When Bertrand Russell, the British mathematician and philosopher, wrote an influential essay titled, “Why I Am Not a Christian,” back in 1927, he actually had to do the hard work of focusing his many thoughts and writing a persuasive piece.
Russell didn’t take the easy way out, which would have been to quote, accurately and in context, some folks who keep arguing that religious belief -- a particular religious belief – is necessary to live a good life.
Such a method, of course, was not easily available to a man who lived before Google and copy-and-paste. And it also wouldn’t have been acceptable to a trained mind such as Russell’s because, as the American journalist and poet Don Marquis wrote, “An idea isn’t responsible for the people who believe in it.”
Thus are good Christians everywhere allowed to honestly make the argument that not everyone who claims to speak for religion – specifically or in general – is the icon by which it deserves to be judged. Which is fortunate for the faithful among us, because their numbers are rapidly declining as it is.
One reason why is personified by Alisa Ellis, vice chairwoman of the Utah Board of Education. The other day she joined all of her colleagues to vote $1.8 million for a pilot program of counseling and education that is intended to be one more tool in our struggling kit aimed at stemming the worrying tide of youth suicides among the state’s public school students.
But not without expressing a reservation that the whole project is likely to fail because there is not enough God in it.
“One of the root causes is that we have ejected God from the public square in a lot of instances,” Ellis said. “We’re not allowed to talk openly about our belief in a higher power sometimes.”
Cleverly, by inserting such weasel words as, “in a lot of instances,” and “sometimes,” Ellis avoided making a statement that was empirically false.
Not that there’s anything wrong with weasel words. I use them. Sometimes. A lot. They are even found in such important documents as the Declaration of Independence (”In many cases,”) the Constitution (”other high crimes and misdemeanors”) and the Bill of Rights (”unreasonable searches and seizures,” “cruel and unusual punishments”).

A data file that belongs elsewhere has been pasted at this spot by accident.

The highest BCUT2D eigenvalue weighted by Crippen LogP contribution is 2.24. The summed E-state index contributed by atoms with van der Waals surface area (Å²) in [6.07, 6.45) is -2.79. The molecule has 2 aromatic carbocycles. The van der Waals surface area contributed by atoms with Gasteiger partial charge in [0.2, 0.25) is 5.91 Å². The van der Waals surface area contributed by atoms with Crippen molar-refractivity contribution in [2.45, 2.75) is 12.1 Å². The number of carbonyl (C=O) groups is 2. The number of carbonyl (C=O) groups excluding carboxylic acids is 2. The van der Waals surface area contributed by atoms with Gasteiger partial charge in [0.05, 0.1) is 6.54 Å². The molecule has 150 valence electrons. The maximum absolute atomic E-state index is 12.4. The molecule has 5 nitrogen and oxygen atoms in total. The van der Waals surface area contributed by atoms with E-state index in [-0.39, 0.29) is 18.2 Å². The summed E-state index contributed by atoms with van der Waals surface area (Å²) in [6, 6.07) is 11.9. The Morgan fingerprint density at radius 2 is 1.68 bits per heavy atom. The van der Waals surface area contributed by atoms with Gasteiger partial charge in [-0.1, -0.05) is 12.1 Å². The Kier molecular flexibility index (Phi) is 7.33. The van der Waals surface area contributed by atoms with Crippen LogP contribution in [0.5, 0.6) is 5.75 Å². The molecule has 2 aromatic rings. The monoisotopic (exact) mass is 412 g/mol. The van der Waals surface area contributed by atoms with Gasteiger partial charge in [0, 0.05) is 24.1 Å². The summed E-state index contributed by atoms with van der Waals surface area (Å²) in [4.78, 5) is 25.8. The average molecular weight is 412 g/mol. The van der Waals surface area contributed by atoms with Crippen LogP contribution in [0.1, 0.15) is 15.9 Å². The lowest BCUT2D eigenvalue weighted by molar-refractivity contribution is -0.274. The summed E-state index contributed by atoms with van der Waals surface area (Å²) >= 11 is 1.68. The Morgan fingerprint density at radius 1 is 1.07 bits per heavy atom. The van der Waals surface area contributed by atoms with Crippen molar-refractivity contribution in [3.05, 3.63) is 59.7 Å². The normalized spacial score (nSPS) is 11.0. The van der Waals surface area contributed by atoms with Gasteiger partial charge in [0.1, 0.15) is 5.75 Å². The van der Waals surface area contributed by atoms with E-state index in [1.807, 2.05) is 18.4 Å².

In no way has religious faith been banished from the public square. Not in Utah, where a particular religious faith holds great legal and economic power. Not anywhere in the United States, where government, religious and civil liberties groups put their heads together way back in 1995 to come up with a wholly reasonable Statement of Principles on the subject.
It protects the rights of individual students to believe as they will, even express that belief in school settings, but rightly forbids those schools and their employees, as agents of the state, from imposing or promoting a religious agenda of any kind.
People who sit on school boards, state or local, should commit that document to memory.
For a public official to publicly promote, in the course of her official duties, the idea that young people who have taken their own lives have done so because they had insufficient faith in a deity, her deity, is way out of bounds.
Worse, Ellis responded to a report about a series of teenage suicides in the Jordan School District by saying that it was not government that would solve this problem, but faith and family.
Yes, she went there.
“We have got to stop looking to the government for solutions and make sure that we are going to the family to find help,” she said, “because that’s where solutions can really be found.”
In the context of that discussion, it is hard to read Ellis’ argument as saying other than the fact that the precious and, obviously, troubled young people who thought they could not make it one more day on this vale of tears might still be with us if they had gotten the help they needed from, not the school, not the county, but their families.
Now that’s cruel and unusual. People are burying their 14- and 15- and 16-year old sons and daughters, the souls who were more important to those parents and grandparents and siblings than their own lives, the promise of the future. And a person who holds an position of trust for the state of Utah basically says it is because their families failed them.
God may forgive Ellis for that statement. But, if I were a parent who had just lost a beloved child to suicide, I never would.
George Pyle, The Tribune’s editorial page editor, clings to the holy words, “Klatuu barada nikto.” firstname.lastname@example.org